A Nest of Hair

“Maggie, if you’re going to grow your hair out, you need to keep it brushed,” Mom said.

“It hurts when you brush it,” Maggie said. “I’ll brush it.”

“You’re only brushing the top layer of hair,” Mom said. She reached for the brush. “Let me do it. It’s all knotted up underneath.”

Maggie hugged the brush to her chest and turned sideways so that her shoulder shielded the brush. “No.   I can do it,” Maggie said.

“Maggie, if you don’t keep your hair neat and tidy, things will nest in it,” Mom said. She reached out again.

Maggie pulled her shoulder in closer and hunched over the brush.   “No. I can do it. Let me do it,” she said.

Mom dropped her hand and sighed. “If the knots get too tight, we may have to cut your hair.”

“It’s my hair and I want it long,” Maggie said. “I want princess hair.”

“Then let me brush it for you,” Mom said.

“No,” Maggie said.

“I’ll let you try for now, but I’m going to brush through your hair before your bath tonight. If you do a good job of brushing it now, there won’t be any knots for the brush to catch on later,” Mom said.

“Okay,” Maggie said. But she didn’t brush her hair.   She hid the hairbrush under her bed and went outside to play. She crawled under bushes and rolled somersaults across the grass. She stuck leaves and flowers into the knots of her hair and pretended to be a queen.

When it was time for dinner, she hid under the table and grabbed at her mom’s ankles when she walked past. She stuck her silverware into her hair. “Look, no hands,” she said.

“Please sit down and put your silverware at your place,” Mom said.   “It’s time to eat.”

“Use your fork,” her dad said. “Spaghetti isn’t finger food. Go get something to wipe your hands.”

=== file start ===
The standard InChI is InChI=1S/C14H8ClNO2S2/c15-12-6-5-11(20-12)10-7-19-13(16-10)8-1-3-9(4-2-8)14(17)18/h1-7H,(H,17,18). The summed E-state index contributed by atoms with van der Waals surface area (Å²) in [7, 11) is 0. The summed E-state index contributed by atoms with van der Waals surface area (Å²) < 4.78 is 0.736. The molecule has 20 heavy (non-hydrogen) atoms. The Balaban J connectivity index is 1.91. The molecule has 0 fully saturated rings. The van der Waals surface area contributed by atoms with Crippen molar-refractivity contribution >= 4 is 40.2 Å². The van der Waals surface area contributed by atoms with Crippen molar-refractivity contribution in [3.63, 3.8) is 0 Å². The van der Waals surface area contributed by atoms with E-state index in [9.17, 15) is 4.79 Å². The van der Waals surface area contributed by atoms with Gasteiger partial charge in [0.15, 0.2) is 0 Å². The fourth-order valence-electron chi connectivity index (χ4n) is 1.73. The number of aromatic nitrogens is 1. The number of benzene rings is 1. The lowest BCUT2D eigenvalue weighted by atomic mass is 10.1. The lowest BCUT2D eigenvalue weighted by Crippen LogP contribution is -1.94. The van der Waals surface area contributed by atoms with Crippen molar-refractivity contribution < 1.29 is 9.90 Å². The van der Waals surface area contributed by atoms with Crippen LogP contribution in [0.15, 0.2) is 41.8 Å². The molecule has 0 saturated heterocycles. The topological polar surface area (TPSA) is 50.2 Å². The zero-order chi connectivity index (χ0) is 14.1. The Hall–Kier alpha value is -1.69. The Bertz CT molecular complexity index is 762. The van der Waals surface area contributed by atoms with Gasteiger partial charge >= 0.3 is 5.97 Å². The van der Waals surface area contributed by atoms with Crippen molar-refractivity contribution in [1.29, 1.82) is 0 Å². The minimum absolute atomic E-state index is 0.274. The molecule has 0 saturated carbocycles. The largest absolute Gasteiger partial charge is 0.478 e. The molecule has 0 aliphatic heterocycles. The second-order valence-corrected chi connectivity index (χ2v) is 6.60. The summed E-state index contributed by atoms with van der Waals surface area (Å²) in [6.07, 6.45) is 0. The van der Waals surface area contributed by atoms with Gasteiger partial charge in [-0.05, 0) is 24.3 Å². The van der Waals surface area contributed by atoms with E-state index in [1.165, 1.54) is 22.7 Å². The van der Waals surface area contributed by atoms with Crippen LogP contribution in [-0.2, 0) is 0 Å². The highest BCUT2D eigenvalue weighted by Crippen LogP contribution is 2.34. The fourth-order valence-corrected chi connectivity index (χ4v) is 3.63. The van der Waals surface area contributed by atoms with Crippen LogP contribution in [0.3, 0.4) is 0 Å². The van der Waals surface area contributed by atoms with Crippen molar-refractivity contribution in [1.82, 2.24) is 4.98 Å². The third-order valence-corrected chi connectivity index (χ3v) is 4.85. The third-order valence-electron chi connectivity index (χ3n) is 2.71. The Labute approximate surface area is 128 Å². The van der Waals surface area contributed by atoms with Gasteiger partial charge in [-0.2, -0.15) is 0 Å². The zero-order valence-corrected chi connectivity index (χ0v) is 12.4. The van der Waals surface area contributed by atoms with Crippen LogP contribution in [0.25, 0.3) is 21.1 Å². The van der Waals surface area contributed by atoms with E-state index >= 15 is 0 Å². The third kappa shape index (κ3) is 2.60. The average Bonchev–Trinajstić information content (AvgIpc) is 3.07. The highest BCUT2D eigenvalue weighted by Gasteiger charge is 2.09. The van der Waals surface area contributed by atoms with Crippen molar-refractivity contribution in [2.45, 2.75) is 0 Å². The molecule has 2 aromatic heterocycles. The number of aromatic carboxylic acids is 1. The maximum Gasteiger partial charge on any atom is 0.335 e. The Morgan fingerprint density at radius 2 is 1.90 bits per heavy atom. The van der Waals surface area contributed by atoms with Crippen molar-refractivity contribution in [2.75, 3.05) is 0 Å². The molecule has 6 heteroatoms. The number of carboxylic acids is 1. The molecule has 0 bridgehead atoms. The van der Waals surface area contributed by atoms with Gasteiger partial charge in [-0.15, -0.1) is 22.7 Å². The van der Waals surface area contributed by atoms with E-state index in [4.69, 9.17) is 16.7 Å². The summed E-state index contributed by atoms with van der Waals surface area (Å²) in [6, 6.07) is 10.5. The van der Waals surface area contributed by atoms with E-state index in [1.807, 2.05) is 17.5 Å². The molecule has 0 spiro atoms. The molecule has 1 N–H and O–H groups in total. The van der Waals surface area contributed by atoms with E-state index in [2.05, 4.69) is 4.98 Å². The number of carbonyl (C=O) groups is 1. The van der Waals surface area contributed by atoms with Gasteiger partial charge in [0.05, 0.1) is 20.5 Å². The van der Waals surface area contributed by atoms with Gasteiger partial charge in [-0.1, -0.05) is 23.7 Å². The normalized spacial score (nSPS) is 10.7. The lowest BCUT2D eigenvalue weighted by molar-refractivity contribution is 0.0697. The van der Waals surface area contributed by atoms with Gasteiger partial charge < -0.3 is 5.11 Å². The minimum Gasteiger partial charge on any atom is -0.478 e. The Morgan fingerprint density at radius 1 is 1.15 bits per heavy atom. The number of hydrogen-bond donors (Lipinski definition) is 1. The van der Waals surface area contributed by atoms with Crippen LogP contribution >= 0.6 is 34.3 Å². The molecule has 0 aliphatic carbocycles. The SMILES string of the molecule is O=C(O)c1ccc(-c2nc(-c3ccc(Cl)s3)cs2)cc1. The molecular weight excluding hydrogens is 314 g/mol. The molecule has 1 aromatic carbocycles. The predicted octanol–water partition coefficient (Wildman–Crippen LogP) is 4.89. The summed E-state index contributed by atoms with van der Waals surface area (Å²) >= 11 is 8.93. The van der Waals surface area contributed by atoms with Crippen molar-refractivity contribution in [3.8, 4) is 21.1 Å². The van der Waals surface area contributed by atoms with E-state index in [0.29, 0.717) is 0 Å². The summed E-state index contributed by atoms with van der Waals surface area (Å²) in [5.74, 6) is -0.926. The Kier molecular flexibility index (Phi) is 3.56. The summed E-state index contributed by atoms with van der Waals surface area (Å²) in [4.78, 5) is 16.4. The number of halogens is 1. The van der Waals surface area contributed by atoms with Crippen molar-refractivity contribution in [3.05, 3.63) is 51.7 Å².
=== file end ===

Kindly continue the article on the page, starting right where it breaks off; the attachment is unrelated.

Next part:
“I’m fine,” Maggie said. She wiped her hands on her hair.

“Next time use a paper towel, Maggie,” Dad said.

After dinner, Maggie rolled herself into a blanket. “It’s time for a bath,” Mom said. “Where’s the brush?”

“I can’t talk now,” Maggie said. “I’m in a cocoon. I guess I’ll have to wait to take a bath until I’m ready to hatch out. Maybe next week.”

“Humans don’t need cocoons,” Mom said.

“Then I’m a burrito,” Maggie said. “Burritos don’t have hair.”

“Come on out,” Mom said. “I have an extra brush in the bathroom.” She grabbed the edge of the blanket and gently rolled Maggie out of the blanket.

“That’s cheating,” Maggie said. She stomped into the bathroom. She tried to close the door, but Mom caught it and held it open.

“Maggie, that’s enough,” she said. “I’ll get the brush and you can sit in front of the couch. I’ll brush your hair while you watch a show.”

“Forest Fairy Princess Bunnies?” Maggie asked.

“Sure,” Mom said.

Maggie sat in front of the couch and her mom started her favorite cartoon.   Her mom started to brush out her hair.   It hurt a little. “Ouch,” she said. “Mom, what kinds of things would nest in my hair if I didn’t brush it?”

“Oh, I don’t know,” Mom said. “Birds, small animals, fairies, nightmares, poisonous mushrooms, that sort of thing.”

“That would be nice,” Maggie said. “Ouch. Stop brushing my hair. I want the fairies to live there.”

“They’d be awfully heavy. They’d want to move their furniture in too. You wouldn’t be able to lift your head up,” Mom said. She kept brushing. She sprayed something on Maggie’s hair and the brush slid through the hair a little easier.

“I wouldn’t mind. I’d keep the furniture and put it in my dollhouse,” Maggie said.

“The fairies wouldn’t want to live in the dollhouse,” Mom said. “They’d move all the furniture back out.”

“Where do they live now?” Maggie asked.

“Probably with the bunnies,” Mom said.

“Would the bunnies miss them if they left to live in my hair?” Maggie asked.

“I think so,” Mom said.

“Oh,” Maggie said. “Are you almost done?”

“Yes, almost,” Mom said.

“How almost?”

“Almost almost,” Mom said.

“It’s going to take a long time, isn’t it?” Maggie said.

“Yes,” Mom said. And it did.